# Could a 19th century space gun be of any use today in space exploration?

In 1869 a giant space gun was built, with the intent of firing a projectile at the Moon, just to prove that they can do it. Of course, the ludicrous idea to put people inside it was never even taken into consideration, as the acceleration would kill them, and if not, the crash into the Moon, or the lack of an atmosphere would finish with them : it just fired a normal cannon shell.

The experiment was a success, the cannonball hit the Moon and formed a nice little crater, an event being seen and photographed by astronomers. However, as it didn't have any other use, it was quickly abandoned after the first experiment. They coated the interior with wax and put a cover on top of it to keep rust and rainwater away, so it survived mostly intact to his day.

Could we find any useful propose for it? Could it have been of any use in the space race of the 1960's and 70's?

I guess the only benefit is that it's already built by our ancestors so it is completely free: we don't have to spend money and resources for building it. However, as it is built completely vertically, it's not useful to achieve (unaided) orbit around the Earth. Also, the high initial acceleration would probably destroy any sensitive electronics or other equipment we tried to launch with it. Could we design projectiles to limit this? If we can't find any use for it now, could we in the not too distant future?

The only use I might see in it, is to send bulk raw materials to a space station or a Moon colony, but we have neither a Moon colony, nor a space station requiring bulk raw materials.

The cannon is as close to Verne's idea as possible, has a bore with a diameter of nine feet (or slightly less, but not by much), is cast directly and completely into the ground on a hilltop in Florida, is completely vertical, and long enough to be able to be used to hit the Moon with a single explosive charge available in the late 19th century. If the later proves to be physically impossible, then we can modify the original experiment so that the cannonball left the atmosphere, but failed to reach the Moon, instead falling back and splashing into the ocean.

• Related: Why don't we use catapults to get to space? on Space Exploration. (Full disclosure: the accepted answer is my own, although there are several others as well.) – a CVn Sep 26 '15 at 13:31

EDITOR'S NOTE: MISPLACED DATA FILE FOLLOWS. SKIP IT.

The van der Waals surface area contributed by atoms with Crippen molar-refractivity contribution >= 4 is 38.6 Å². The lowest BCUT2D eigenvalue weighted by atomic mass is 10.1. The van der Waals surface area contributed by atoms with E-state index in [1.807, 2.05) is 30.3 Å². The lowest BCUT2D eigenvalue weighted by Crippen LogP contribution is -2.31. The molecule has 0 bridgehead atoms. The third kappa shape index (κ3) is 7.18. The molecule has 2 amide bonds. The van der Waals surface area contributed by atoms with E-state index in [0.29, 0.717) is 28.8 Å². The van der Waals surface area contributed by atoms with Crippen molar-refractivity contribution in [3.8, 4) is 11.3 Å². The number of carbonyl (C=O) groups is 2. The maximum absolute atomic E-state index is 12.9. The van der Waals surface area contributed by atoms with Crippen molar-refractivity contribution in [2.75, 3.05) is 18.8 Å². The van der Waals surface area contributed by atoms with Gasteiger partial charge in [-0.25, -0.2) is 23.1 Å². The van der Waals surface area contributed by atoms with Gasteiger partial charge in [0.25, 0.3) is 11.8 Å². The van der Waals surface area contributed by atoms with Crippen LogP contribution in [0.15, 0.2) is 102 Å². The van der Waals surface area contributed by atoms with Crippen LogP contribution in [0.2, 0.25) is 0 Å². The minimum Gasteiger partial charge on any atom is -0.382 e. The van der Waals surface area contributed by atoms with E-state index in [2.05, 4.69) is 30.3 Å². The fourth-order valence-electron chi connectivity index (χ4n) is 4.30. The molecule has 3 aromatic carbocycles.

• Some space experiments have consisted in just "shoting" at bodies (satellites, planets) or closely examining natural happening collisions just to see the behavior/composition of those bodies. Of course, there are few things between Earth and Moon, and the Moon has already been throroughly studied. – SJuan76 Sep 26 '15 at 13:45
• Today or in the 19th century, we could not see a cannonball collision on the moon with any of our earth-bound telescopes. Just a caveat for your story. – Mikey Sep 26 '15 at 17:35

I think the answer is "no". Even if we could build a payload that would survive the launch and reasonably-soft-land on the moon, there are so many other components which require a more gentle launch. Running both systems in parallel, with the gun for a few supplies and rockets/shuttles for the rest, just isn't cost-effective.

• The supplies should land very close to the moon base, but not directly on top of the buildings. Minor differences in wind and air pressure during the launch would give major differences on landing.
• The operation of the gun might be no cheaper than a rocket. Look at the description of the Paris Gun for wear on the barrel.
• I note that barrel wear was significantly improved by the time of the K5 in WW2. It's still a major consideration though. – Green Sep 26 '15 at 13:24
• The OP asked about a Verne-style gun, so the barrel in question is even older. I guess the best they can do is to sell it for scrap and use the money. – o.m. Sep 26 '15 at 14:04
• I wish I knew how the barrel wear had been improved upon. If it was metallurgical improvements then absolutely, sell it for scrap and build something else. Probably a combination of things. – Green Sep 26 '15 at 14:19
• @Green It is actually explained in general terms in en.wikipedia.org/wiki/21_cm_K_12_%28E%29 Seems it was changes in design not metallurgy. Note that a space cannon would probably not have rifling, so the barrel wear issues would have been less. – Ville Niemi Nov 4 '15 at 10:33

The earth's thick atmosphere is a show stopper for guns to space.